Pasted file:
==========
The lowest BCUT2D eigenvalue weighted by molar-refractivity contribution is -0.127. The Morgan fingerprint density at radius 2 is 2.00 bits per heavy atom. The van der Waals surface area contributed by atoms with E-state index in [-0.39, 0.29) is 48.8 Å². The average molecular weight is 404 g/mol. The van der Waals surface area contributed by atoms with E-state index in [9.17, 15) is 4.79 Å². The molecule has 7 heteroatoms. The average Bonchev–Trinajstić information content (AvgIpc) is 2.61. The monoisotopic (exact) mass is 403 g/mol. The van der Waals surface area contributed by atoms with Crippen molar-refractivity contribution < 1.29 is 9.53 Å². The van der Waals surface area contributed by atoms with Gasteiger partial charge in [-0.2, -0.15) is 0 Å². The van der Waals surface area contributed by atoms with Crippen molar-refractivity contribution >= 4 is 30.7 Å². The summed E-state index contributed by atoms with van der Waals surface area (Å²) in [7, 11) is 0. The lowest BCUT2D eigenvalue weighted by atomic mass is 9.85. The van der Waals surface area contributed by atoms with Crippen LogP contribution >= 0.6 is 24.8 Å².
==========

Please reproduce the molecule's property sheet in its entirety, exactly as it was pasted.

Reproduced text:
The lowest BCUT2D eigenvalue weighted by molar-refractivity contribution is -0.127. The Morgan fingerprint density at radius 2 is 2.00 bits per heavy atom. The van der Waals surface area contributed by atoms with E-state index in [-0.39, 0.29) is 48.8 Å². The average molecular weight is 404 g/mol. The van der Waals surface area contributed by atoms with E-state index in [9.17, 15) is 4.79 Å². The molecule has 7 heteroatoms. The average Bonchev–Trinajstić information content (AvgIpc) is 2.61. The monoisotopic (exact) mass is 403 g/mol. The van der Waals surface area contributed by atoms with Crippen molar-refractivity contribution < 1.29 is 9.53 Å². The van der Waals surface area contributed by atoms with Gasteiger partial charge in [-0.2, -0.15) is 0 Å². The van der Waals surface area contributed by atoms with Crippen molar-refractivity contribution >= 4 is 30.7 Å². The summed E-state index contributed by atoms with van der Waals surface area (Å²) in [7, 11) is 0. The lowest BCUT2D eigenvalue weighted by atomic mass is 9.85. The van der Waals surface area contributed by atoms with Crippen LogP contribution >= 0.6 is 24.8 Å².